Almost all basal and squamous cell cancers and the vast majority of melanomas can be linked to ultraviolet (UV) rays from the sun.
UV rays destroys the DNA in skin cells, leading to genetic defects. These defects tells the abnormal skin cells to multiply rapidly and develop malignant tumors.
Some physical traits make this cascade of events more likely. People with light skin, for instance, produce less melanin, a pigment that can block out some (but not all) UV rays.
This can translate into racial or ethnic disparities in skin cancer risk. Yet while Caucasians are most vulnerable, people of color can also get skin cancer.
What’s more, they may detect it at a more advanced stage, when it is more difficult to treat.
Whether your odds of developing skin cancer are high or low, the smart move is to minimize any risks you can control and stick to regular dermatologist visits and skin self-exams.
Here’s a juggle-down on the most common — and a few uncommon — causes of skin cancer.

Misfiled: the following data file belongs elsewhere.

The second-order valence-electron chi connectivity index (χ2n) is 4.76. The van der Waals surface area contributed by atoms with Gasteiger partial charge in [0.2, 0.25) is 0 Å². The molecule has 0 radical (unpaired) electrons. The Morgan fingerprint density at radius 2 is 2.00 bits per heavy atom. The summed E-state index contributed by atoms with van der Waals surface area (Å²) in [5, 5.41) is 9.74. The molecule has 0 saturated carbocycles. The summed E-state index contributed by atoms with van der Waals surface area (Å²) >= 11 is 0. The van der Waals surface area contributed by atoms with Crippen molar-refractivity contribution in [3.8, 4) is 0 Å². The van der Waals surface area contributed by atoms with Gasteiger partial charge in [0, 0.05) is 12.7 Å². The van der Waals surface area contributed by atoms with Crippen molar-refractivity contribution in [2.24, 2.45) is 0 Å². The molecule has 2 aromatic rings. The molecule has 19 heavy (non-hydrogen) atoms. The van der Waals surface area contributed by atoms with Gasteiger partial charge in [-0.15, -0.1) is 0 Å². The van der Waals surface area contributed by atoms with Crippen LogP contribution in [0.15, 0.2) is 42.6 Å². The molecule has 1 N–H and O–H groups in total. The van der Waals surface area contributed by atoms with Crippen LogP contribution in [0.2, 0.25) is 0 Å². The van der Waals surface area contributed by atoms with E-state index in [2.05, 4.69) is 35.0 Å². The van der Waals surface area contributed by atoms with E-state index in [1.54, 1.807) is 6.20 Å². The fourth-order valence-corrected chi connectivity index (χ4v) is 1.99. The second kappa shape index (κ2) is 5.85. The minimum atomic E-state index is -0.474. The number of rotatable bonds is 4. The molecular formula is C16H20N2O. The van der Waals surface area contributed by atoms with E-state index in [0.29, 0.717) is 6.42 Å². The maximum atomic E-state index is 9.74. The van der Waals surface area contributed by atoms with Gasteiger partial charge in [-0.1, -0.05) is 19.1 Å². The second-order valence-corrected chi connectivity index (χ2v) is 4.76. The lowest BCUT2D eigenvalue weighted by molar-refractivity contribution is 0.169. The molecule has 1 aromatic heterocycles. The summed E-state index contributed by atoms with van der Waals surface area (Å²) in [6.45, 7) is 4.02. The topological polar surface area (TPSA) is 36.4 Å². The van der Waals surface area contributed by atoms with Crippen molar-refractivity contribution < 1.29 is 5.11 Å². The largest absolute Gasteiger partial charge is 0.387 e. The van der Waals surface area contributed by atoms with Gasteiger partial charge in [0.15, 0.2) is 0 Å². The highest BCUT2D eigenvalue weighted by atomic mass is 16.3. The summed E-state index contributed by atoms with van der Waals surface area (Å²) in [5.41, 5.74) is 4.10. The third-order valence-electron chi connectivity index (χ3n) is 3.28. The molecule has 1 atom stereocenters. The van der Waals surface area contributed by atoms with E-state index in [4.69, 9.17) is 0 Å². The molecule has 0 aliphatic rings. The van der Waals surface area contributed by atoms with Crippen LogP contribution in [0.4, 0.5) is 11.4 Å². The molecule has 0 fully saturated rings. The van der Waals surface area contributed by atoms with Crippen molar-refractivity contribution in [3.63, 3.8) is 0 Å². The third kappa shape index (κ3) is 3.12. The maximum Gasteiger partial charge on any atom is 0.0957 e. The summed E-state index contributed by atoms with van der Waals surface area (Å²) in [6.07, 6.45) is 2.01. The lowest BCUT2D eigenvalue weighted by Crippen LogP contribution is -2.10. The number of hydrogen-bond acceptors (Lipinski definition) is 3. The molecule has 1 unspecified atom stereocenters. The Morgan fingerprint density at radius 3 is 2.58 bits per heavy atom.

1. Men Are More Vulnerable Than Women
While women, especially young ones, have shown a troubling increase in skin cancer incidence rates over the past several decades, men are still more at risk.[Read: FDA Recalls Common Heart Drug Over Cancer Concerns]
Statistics show that men are more likely than women to have basal and squamous cell cancers of the skin.
Overall, men are also more likely to get melanoma than women. Before age 50, incidence is higher for women; after 50, it is higher for men. (1)
The incidence of melanoma in men age 80 and older is three times higher than it is for women of the same age. (2)
One reason may be that men know less about skin cancer than women, and so are less likely to take protective measures, such as using sunscreen.
A survey conducted by the American Academy of Dermatology in 2016 found that while 76 percent of the women interviewed agreed that “There is no such thing as a healthy tan,” only 56 percent of the men did.
Researchers also believe that men’s skin may be more susceptible to UV damage than women’s because it’s thicker, with less fat underneath, and contains more collagen and elastin.